I loved The Escape for one major reason: that plot twist.
At first, Proloff refuses to talk about the people he left behind in the Tail. Then the truth comes out: he’s the asymptomatic carrier of an unnamed disease that decimated the Tail. His movement toward the Front causes an epidemic that kills everyone on board except him, and leaves him confined to the Front with Olga the Engine.
Damn. And I thought I was reading Snowpiercer to, um, escape the real world.
This development’s too on the nose given the current COVID-19 pandemic and all the associated stress, anxiety, and losses. But that also cuts this world’s Cause of Death to just three: freezing, human cruelty, and disease. Thanks for narrowing it down, I guess.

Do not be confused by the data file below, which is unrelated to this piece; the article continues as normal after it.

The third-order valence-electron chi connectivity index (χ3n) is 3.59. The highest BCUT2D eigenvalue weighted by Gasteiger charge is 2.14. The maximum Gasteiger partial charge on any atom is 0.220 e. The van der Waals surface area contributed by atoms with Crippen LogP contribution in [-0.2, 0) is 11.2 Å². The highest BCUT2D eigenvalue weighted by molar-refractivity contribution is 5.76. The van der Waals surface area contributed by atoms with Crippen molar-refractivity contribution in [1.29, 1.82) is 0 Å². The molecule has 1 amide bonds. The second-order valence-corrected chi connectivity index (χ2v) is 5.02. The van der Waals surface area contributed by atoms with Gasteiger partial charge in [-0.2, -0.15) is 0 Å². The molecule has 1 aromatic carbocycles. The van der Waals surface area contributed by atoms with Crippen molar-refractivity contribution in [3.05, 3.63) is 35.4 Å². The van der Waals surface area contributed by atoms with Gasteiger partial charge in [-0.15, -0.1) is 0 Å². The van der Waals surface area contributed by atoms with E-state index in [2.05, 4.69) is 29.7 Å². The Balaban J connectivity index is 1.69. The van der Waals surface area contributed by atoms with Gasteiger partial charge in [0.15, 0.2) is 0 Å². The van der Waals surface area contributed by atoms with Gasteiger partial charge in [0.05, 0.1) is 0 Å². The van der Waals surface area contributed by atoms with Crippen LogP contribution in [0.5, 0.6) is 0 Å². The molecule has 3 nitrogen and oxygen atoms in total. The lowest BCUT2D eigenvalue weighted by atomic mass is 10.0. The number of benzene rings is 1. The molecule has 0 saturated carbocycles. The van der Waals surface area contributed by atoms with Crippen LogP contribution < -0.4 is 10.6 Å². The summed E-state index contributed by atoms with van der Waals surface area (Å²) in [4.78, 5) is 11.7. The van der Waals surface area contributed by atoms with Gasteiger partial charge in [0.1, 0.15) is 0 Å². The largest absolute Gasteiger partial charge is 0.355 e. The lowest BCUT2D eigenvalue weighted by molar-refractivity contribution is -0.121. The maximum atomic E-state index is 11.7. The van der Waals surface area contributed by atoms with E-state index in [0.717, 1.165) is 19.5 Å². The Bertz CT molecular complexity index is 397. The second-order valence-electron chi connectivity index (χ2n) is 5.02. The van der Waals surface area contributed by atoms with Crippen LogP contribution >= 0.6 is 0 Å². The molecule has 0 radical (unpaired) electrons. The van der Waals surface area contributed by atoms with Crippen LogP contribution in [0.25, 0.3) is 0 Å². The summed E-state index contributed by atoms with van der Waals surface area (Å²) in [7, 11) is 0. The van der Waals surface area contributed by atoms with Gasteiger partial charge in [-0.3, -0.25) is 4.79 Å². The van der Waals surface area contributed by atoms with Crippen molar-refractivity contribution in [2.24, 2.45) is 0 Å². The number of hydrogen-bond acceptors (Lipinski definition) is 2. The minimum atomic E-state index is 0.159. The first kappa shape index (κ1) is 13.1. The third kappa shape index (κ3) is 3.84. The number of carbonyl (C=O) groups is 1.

Snowpiercer Volumes 2 and 3 (The Explorers and The Crossing) change things up a bit.
Turns out Snowpiercer isn’t the only life-saving train (or moving prison) in this post-apocalyptic planet! A second train, Snowpiercer 2 (or the Icebreaker), is also operational – and running on the same track as #1.
So everyone on the Icebreaker is afraid of colliding with Snowpiercer, a train they already know is dead in every way except for its eternal engine. Just like current events, the second train’s people are kept under control by this fear. The higher-ups occasionally do “brake tests” to prevent this collision – or at least, that’s the official li(n)e they’re being fed.
The Icebreaker is also more technologically advanced than the original train: